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Posts tagged: documentary photography

Photos Document a Dying Cheese-Making Tradition in the French Alps

First snow at Plan du Lac (2,385 m) and on the Grande Casse (3,855 m), September 2016

House and cheese-making workshop of the Bantin family, Chavière, September 2016

An appreciation of cheese might sound like a strange point of departure for a photo project, but sometimes it’s the ‘little’ things that really define our lived experiences. Annecy, France based photographer Nicolas Blandin was eating in a fancy restaurant in Annecy-le-Vieux in 2010 when he first tasted the Termignon blue cheese, a rare variety that is largely unknown in France.

Edward Burtynsky’s Striking Images of India’s Salt Pans

Canadian photographer Edward Burtynsky describes the terrain of the Little Rann of Kutch in Gujarat, India, as “scorched,” “cracked,” and “parched.” The Guardian’s Oliver Wainwright compares it to cat litter. Between October and June of every year, the Agariya people live along the salt pans, harvesting salt in temperatures so extreme they must work barefoot.

After Years of Neglect, One Dog Becomes a Photographer’s Muse

Photographer Troy Moth has the life he always dreamt of as a teenager, and he shares it with his rescue dog. Together, he and Nikita the dog have traveled throughout the wilderness of the United States and Canada. They’ve run across the surface of frozen lakes in winter, ridden together in canoes, and trekked through mountains.

Photographers Turn Their Lens to the Refugee Crisis in Belgrade

Close to 75,000 refugees are still living in a state of limbo between the Balkans and Greece, unable to enter the EU due to reinforced border control. Their living conditions are often deplorable, their prospects bleak. “Around 1000 on these refugees are sleeping rough in abandoned warehouses, train wagons and shacks in the central station of Belgrade, the capital of Serbia” reveal Danish photographers Ulrik Hasemann and Mathias Svold, discussing the focus of their project The Lost Boys of Belgrade.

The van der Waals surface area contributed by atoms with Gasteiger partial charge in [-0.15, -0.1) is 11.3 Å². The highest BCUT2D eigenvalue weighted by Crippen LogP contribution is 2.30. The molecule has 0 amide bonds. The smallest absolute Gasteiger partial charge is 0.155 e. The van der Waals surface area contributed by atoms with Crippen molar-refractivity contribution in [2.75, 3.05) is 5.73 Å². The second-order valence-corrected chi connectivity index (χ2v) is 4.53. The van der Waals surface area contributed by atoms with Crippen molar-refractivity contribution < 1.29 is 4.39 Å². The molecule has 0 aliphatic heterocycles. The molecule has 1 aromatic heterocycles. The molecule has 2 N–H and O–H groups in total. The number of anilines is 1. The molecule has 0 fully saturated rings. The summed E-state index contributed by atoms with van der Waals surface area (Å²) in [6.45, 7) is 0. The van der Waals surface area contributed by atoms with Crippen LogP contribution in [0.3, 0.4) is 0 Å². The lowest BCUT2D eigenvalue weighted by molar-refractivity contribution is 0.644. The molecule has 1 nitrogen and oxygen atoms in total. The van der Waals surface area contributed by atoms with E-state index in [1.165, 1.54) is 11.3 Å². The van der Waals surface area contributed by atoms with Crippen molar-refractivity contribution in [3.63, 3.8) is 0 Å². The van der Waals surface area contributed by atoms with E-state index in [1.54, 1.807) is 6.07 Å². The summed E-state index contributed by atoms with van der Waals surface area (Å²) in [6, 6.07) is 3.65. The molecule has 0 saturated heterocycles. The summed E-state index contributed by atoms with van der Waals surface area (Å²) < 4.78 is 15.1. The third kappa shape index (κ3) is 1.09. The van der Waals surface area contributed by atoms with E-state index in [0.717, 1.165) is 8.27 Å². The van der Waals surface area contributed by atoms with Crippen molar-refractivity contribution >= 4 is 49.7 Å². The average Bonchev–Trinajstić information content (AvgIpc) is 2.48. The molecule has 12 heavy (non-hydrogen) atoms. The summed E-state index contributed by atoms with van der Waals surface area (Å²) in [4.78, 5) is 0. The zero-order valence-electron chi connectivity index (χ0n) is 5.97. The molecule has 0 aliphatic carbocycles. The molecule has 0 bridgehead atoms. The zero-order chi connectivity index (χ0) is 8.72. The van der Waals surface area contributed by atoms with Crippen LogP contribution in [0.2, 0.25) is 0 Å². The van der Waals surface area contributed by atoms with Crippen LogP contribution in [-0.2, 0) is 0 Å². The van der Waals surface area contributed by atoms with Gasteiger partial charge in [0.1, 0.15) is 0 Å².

A Fascinating Portrait of the Working-Class in Northern England in the 1970s and 1980s


Father and Son Watching a Parade, West End, Newcastle; Chris Killip (British, born 1946); Newcastle, England; negative 1980; print 1986; Gelatin silver print

Helen and Her Hula-hoop, Seacoal Camp, Lynemouth, Northumberland; Chris Killip (British, born 1946); Lynemouth, Northumberland, United Kingdom; negative 1984; print 1985; Gelatin silver print

North England as presented by Manx photographer and Harvard professor Chris Killip is bleak not only for the lack of colour, but for the immediacy at which it hits the viewer that the subjects reside in a world where there are no prospects. Work, for those who work hard, is often intrinsically entangled with one’s identity. When an industry ceases to exist, for its former workers it’s literally like being lost in the fog that so often hangs like a weight behind the protagonists of Chris’ photographs.

Moments from Everyday Life at a School For The Blind in Calcutta

For his on-going photo project, The Sixth Sense, Calcutta-based photographer Sutirtha Chatterjee captures moments from the everyday lives of blind children at a school.